Bulletin of the American Physical Society
74th Annual Meeting of the APS Division of Fluid Dynamics
Volume 66, Number 17
Sunday–Tuesday, November 21–23, 2021; Phoenix Convention Center, Phoenix, Arizona
Session P09: Electrokinetic Flows II |
Hide Abstracts |
Chair: William Ristenpart, UC Davis Room: North 124 A |
Monday, November 22, 2021 4:05PM - 4:18PM |
P09.00001: Electrokinetic Pumping Flow Model in a Microchannel with Squeezing Walls Yasser Aboelkassem The nonlinear Poisson–Boltzmann equation coupled with lubrication theory are used to model the flow motion in a microchannel with squeezing walls. The analysis is also used to describe the distribution of the electric potential across the electric double layer. A microfluidic pumping flow model driven by electroosmosis phenomena is developed to analyze the flow behavior of aqueous electrolytes. The solution is obtained without the classical use of the Debye–Hückel linearization technique and has been kept general. The effects of Debye length, zeta potential, and electric field on the pressure distribution, velocity profiles, shear stress, potential distribution, and net flow rate are presented. The results have shown that the electrokinetic pumping phenomena can possibly be used to understand microscale flow transport in various physiological systems. |
Monday, November 22, 2021 4:18PM - 4:31PM |
P09.00002: Possibility of Obtaining Two Orders of Magnitude Larger Electrokinetic Streaming Potential through Liquid Infiltrated Surfaces Bei Fan, Prabhakar R Bandaru Electrokinetic flow emerges as a promising method for liquid energy harvesting. However, the generated streaming potential on a smooth surface is still too low for practical applications. To solve this problem, we employed slippery liquid-filled surface to introduce charged slipping interfaces for enhanced electrokinetic effects. It is shown that the magnitude of the streaming potential can be significantly enhanced from ∼0.02 V to as much as ∼1.6 V, in electrokinetic flows through microchannels. This was done through flows on liquid-filled surfaces, where the grooves were filled with oils of viscosity in the range 30–3000 mPa·s. The presence of immiscible oils and the improved slip are both factors that could significantly increase the streaming potential. The analytical relationship between streaming potential and filled lubricant viscosity was derived and verified through corresponding experimental results. The work yields novel insights into complex electrolyte flows and indicates avenues for more efficient energy harvesting. |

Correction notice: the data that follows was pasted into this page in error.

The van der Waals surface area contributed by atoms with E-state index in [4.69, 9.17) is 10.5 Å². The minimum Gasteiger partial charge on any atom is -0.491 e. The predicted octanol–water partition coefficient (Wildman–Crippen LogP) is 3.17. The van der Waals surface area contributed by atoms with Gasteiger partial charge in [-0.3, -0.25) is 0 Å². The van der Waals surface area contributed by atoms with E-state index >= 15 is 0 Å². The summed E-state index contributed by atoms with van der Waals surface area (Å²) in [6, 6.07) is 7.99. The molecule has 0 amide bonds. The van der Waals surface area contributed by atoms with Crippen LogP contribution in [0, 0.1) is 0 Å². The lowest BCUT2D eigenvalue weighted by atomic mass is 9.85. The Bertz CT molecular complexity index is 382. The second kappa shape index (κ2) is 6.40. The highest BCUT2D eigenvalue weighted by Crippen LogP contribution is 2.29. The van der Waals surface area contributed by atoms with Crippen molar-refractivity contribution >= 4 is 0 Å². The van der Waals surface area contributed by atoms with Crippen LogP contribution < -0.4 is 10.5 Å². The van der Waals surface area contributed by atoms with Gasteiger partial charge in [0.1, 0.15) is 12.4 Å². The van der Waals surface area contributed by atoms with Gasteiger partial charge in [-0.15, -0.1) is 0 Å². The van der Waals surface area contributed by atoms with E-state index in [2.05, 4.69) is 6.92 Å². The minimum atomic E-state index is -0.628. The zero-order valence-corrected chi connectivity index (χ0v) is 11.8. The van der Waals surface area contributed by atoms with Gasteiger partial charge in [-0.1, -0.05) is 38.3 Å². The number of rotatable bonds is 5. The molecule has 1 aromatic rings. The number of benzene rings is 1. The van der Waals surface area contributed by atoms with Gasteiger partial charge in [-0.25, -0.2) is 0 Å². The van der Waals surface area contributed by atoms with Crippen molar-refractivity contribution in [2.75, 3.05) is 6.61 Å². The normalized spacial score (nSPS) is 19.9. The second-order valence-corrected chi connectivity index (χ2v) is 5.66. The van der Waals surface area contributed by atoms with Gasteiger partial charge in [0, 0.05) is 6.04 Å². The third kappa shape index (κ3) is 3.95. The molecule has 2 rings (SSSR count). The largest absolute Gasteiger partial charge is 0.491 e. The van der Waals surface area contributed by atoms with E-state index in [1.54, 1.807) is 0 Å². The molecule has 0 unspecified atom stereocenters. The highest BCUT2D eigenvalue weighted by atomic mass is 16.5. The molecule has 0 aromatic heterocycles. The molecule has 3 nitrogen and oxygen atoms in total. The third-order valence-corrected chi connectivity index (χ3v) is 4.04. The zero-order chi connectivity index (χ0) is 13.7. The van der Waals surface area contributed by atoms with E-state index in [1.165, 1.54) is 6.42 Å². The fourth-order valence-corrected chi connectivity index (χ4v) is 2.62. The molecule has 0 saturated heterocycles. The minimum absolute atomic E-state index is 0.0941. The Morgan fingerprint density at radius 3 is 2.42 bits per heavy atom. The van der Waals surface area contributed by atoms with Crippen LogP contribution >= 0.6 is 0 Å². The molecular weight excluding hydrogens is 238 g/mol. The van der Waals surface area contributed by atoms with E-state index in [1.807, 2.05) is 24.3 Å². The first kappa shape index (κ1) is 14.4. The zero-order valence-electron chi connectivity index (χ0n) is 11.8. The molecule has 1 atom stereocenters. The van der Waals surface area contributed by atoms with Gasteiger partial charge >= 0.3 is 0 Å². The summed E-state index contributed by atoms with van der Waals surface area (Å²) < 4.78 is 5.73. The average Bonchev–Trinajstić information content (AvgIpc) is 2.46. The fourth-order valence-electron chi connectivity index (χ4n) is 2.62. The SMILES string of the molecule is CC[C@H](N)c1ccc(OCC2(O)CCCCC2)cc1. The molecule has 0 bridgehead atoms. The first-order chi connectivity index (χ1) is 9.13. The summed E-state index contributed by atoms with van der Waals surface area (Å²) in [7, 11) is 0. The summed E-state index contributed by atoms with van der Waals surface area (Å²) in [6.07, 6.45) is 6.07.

Monday, November 22, 2021 4:31PM - 4:44PM |
P09.00003: A simple electrokinetic nanorotor Minh Thang Hoang, Daniel Aziz, Leonard C Feldman, Michael Filler, Jerry W Shan The phenomenon of dielectric particles tumbling spontaneously in low-conductivity fluids under strong DC electric fields is known as Quincke rotation. For this to happen, the charge relaxation time of the particle must typically be longer than that of the liquid, which normally requires that the particle be less conductive than the surrounding medium. Here, we show that semiconducting nanowires in deionized water, when subject to high-frequency AC field, can also exhibit Quincke rotation. We explain the tumbling by analyzing the torque balance between the moments of the electroosmotic flows, the electric force on the induced dipole, and the Stokes drag. In addition, we suggest that this Quincke rotation starts at a critical field strength and frequency. This work demonstrates a simple concept for a continuous nanorotor in aqueous solution using a stationary, linearly polarized electric field. |
Monday, November 22, 2021 4:44PM - 4:57PM |
P09.00004: A Discrete Ion Stochastic Continuum Overdamped Solvent Algorithm for Modeling Electrolytes Daniel R Ladiges, J Galen Wang, Ishan Srivastava, Andrew J Nonaka, Guy C Moore, Katherine Klymko, Sean P Carney, Sachin R Natesh, Alejandro L Garcia, Aleksander Donev, John B Bell In this talk we present a methodology for the mesoscale simulation of strong electrolytes. This is an extension of the Fluctuating Immersed Boundary (FIB) approach that treats a solute as discrete Lagrangian particles that interact with Eulerian hydrodynamic and electrostatic fields. In both cases the Immersed Boundary (IB) method of Peskin is used for particle-field coupling. Hydrodynamic interactions are taken to be overdamped, with thermal noise incorporated using the fluctuating Stokes equation, including a "dry diffusion" Brownian motion to account for scales not resolved by the coarse-grained model of the solvent. Long range electrostatic interactions are computed by solving the Poisson equation, with short range corrections included using a novel immersed-boundary variant of the classical Particle-Particle Particle-Mesh (P3M) technique. Also included is a short range repulsive force based on the Weeks-Chandler-Andersen (WCA) potential. The new methodology is validated by comparison to theory for ion-ion pair correlation functions, for conductivity (including the Wien effect for strong electric fields), and by comparison to theory and existing numerical results for electro-osmotic flows. |
Monday, November 22, 2021 4:57PM - 5:10PM |